SWithout pleasure, i.e., a sober and quiet Christmas.
2 Our little pickny.










THE HERMIT


FAR in de country let me hide myself
From life's sad pleasures an' de greed of pelf,
Dwellin' wid Nature primitive an' rude,
Livin' a peaceful life of solitude.

Dere by de woodland let me build my home
Where tropic roses ever are in bloom,
An' through de wild cane2 growing' thick and tall
Rushes in gleeful mood de waterfall.

Roof strong enough to keep out season rain,3
Under whose eaves loved swallows will be fain
To build deir nests, an' deir young birdlings rear
Widouten have de least lee t ought of fear.'

An' in my study I shall view de wul',
An' learn of all its doin's to de full;
List to de woodland creatures' music sweet-
Sad, yet contented in my lone retreat.

SIn Jamaica any showy or sweet flower is called a rose.
2 Arundo Donax.
3 The heavy rains of May and October are called "season rains."
4 Without having the smallest (least little) thought of fear.











FETCHIN' WATER


WATCH how dem touris' like fe look
Out 'pon me little daughter,
Wheneber fe her tu'n 1 to cook
Or fetch a pan of water:
De sight look gay;
Dat is one way,
But I can tell you say,2
'Nuff rock'tone in de sea, yet none
But those 'pon lan' know bouten sun.3

De pickny coming' up de hill,
Fightin' wid heavy gou'd,4
Won't say it sweet 5 him, but he will
Complain about de load :
Him feel de weight,
Dem watch him gait;
It's so some of de great
High people fabour t'ink7 it sweet
Fe batter8 in de boilin' heat.
SIt is her turn. 2 The "say" is redundant.
3 In allusion to the Jamaica proverb, "Rock'tone (stone) a river
bottom no feel sun hot."
4 Struggling under his head-load-a gourd (calabash) filled with
water.
5 Is agreeable to. The tourists watch his upright carriage.
7 Favour think=seem to think.
6 Labour and sweat; toil and moil.
42




FETCHIN' WATER


Dat boy wid de karisene1 pan,
Sulky down to him toe,
His back was rollin' in a san', 2
For him pa mek him crow :8
Him feel it bad,
Near mek him mad,
But teach him4 he's a lad;
Go disobey him fader wud,'
When he knows dat his back would sud 16

But Sarah Jane she wus 'an all,
For she t'row 'way7 de pan,
An' jam her back against' de wall
Fe fight her mumma Fan:
Feelin' de pinch,
She mek a wrinch
An' get 'way; but de wench
Try fe put shame upon her ma,
Say dat she cook de bittle raw.8

Dis water-fetchin' sweet dem though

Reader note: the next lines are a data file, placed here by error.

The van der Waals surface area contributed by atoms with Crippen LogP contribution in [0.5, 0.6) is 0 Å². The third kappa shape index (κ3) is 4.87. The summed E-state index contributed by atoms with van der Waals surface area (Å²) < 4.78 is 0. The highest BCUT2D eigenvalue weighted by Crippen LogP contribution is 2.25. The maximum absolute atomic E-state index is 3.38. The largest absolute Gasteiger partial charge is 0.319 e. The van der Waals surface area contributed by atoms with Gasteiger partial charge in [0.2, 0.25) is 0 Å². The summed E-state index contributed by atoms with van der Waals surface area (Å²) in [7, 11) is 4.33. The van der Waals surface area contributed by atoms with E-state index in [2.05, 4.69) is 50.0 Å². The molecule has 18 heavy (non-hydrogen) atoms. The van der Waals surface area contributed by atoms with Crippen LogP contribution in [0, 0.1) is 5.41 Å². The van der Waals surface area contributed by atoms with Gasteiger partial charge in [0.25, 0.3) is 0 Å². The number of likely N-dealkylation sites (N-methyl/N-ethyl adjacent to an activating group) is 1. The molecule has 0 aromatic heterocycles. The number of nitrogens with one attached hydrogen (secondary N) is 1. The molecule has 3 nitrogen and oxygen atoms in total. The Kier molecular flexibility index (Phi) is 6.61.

When day mek up dem min',
An' 'nuff o' dem 'tart out fe go,
An' de weader is fine:
De pan might leak,
Dem don't a 'peak,
Nor eben try fe seek
Some clay or so9 to mek it soun';
Dem don't care ef dem wet all roun'.
1 The favourite receptacle for water is a four-gallon kerosene tin
(pan).
2 In the sand. 3 Cry out. But it will teach him.
5 What ?-disobey his father's orders? 6 Get a lathering.
7 Threw down.
s Said that she cooked the victual raw, i.e., only half cooked it.
O Or something.





44 SONGS OF JAMAICA
D6n all 'bout de road dem 'catter
Marchin' Along quite at ease;
Dat time listen to deir chatter,
Talkin' anything dem please:
Dem don't a fear,
Neider a care,
For who can interfere ?
T'ree mile-five, six tu'n,'-an' neber
W'ary, but could do it s for eber.

Turns, i.e., journeys to the spring and back.
SFor rhythm, read thus: T'ree mile-five, six-tn'n, an'-neber.
3 Pronounce dweet.










SCHOOL-TEACHER NELL'S
LUB-LETTER

IF you promise to lub me always,
I will foreber be true,
An' you don't mek me sorry1 de day
Dat I give myself to you.

How I 'member de night when we meet,2
An' chat fe de first time of lub I
I go home, an' den neber could eat
None o' de plateful o' grub.

An' de day it was empty to me,
Wakin', but dreamin' of you,
While de school it was dull as could be,
An' me hate me wuk fe do.8

Oh, I knew of your lub long before
My school friends tell me of it,
And I watch at you from de school door,
When you pass to de cockpit.5

SMake me regret. 2 How well I remember the night we met.
SI hated the doing of my work. 4 Told.
SA natural depression in the ground, in the vicinity of the author's
home, bears this name.




6 SONGS OF JAMAICA

Den I hear too dat you use' fe talk,
Say,' if you caan ketch me dark night,
You would sure ketch me as me deh walk
In a de 8 open moonlight.

An' you' wud come to pass very soon,
For scarcely a mont' did gone
When de light of de star an' de moon
Shine 6 bright as we kiss all alone.

I can neber remember de times
Ma scolded her little Nell ;